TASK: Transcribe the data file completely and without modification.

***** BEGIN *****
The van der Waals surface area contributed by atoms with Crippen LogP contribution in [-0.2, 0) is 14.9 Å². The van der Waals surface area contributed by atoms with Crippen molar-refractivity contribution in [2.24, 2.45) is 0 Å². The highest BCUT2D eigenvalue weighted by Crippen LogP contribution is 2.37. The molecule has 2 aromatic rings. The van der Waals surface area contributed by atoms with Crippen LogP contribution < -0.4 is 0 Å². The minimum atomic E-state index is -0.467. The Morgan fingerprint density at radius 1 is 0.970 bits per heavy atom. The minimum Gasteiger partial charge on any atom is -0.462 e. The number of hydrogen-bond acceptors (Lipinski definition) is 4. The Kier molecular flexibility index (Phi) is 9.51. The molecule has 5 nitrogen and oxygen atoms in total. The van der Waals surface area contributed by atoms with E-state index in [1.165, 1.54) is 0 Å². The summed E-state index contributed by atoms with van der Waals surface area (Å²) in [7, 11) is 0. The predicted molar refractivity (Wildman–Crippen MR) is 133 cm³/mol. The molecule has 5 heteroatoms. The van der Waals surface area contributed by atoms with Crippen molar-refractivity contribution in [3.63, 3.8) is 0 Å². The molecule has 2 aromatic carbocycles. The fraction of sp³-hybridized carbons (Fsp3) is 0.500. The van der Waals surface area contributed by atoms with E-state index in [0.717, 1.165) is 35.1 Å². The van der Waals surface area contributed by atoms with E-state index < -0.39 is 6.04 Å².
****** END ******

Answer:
The van der Waals surface area contributed by atoms with Crippen LogP contribution in [-0.2, 0) is 14.9 Å². The van der Waals surface area contributed by atoms with Crippen molar-refractivity contribution in [2.24, 2.45) is 0 Å². The highest BCUT2D eigenvalue weighted by Crippen LogP contribution is 2.37. The molecule has 2 aromatic rings. The van der Waals surface area contributed by atoms with Crippen LogP contribution < -0.4 is 0 Å². The minimum atomic E-state index is -0.467. The Morgan fingerprint density at radius 1 is 0.970 bits per heavy atom. The minimum Gasteiger partial charge on any atom is -0.462 e. The number of hydrogen-bond acceptors (Lipinski definition) is 4. The Kier molecular flexibility index (Phi) is 9.51. The molecule has 5 nitrogen and oxygen atoms in total. The van der Waals surface area contributed by atoms with E-state index in [1.165, 1.54) is 0 Å². The summed E-state index contributed by atoms with van der Waals surface area (Å²) in [7, 11) is 0. The predicted molar refractivity (Wildman–Crippen MR) is 133 cm³/mol. The molecule has 5 heteroatoms. The van der Waals surface area contributed by atoms with Crippen molar-refractivity contribution in [3.63, 3.8) is 0 Å². The molecule has 2 aromatic carbocycles. The fraction of sp³-hybridized carbons (Fsp3) is 0.500. The van der Waals surface area contributed by atoms with E-state index in [0.717, 1.165) is 35.1 Å². The van der Waals surface area contributed by atoms with E-state index < -0.39 is 6.04 Å².